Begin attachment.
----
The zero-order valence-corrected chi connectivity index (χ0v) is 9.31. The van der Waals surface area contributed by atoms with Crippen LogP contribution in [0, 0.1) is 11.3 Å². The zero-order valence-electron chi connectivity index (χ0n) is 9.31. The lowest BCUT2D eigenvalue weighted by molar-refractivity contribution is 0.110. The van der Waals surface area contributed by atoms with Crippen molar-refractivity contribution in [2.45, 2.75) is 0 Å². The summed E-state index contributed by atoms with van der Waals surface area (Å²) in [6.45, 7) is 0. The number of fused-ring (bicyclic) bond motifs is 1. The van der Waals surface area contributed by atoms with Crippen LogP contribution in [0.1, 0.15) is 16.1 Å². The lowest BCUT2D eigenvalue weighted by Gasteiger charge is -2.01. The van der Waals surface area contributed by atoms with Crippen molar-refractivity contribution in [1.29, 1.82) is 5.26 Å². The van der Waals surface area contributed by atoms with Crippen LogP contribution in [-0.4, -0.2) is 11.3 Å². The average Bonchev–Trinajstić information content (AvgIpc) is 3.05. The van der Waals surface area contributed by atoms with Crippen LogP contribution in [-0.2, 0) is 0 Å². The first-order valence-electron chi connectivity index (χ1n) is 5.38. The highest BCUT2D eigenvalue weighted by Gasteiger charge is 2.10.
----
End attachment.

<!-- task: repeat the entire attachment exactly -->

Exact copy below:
The zero-order valence-corrected chi connectivity index (χ0v) is 9.31. The van der Waals surface area contributed by atoms with Crippen LogP contribution in [0, 0.1) is 11.3 Å². The zero-order valence-electron chi connectivity index (χ0n) is 9.31. The lowest BCUT2D eigenvalue weighted by molar-refractivity contribution is 0.110. The van der Waals surface area contributed by atoms with Crippen molar-refractivity contribution in [2.45, 2.75) is 0 Å². The summed E-state index contributed by atoms with van der Waals surface area (Å²) in [6.45, 7) is 0. The number of fused-ring (bicyclic) bond motifs is 1. The van der Waals surface area contributed by atoms with Crippen LogP contribution in [0.1, 0.15) is 16.1 Å². The lowest BCUT2D eigenvalue weighted by Gasteiger charge is -2.01. The van der Waals surface area contributed by atoms with Crippen molar-refractivity contribution in [1.29, 1.82) is 5.26 Å². The van der Waals surface area contributed by atoms with Crippen LogP contribution in [-0.4, -0.2) is 11.3 Å². The average Bonchev–Trinajstić information content (AvgIpc) is 3.05. The van der Waals surface area contributed by atoms with Crippen LogP contribution in [-0.2, 0) is 0 Å². The first-order valence-electron chi connectivity index (χ1n) is 5.38. The highest BCUT2D eigenvalue weighted by Gasteiger charge is 2.10.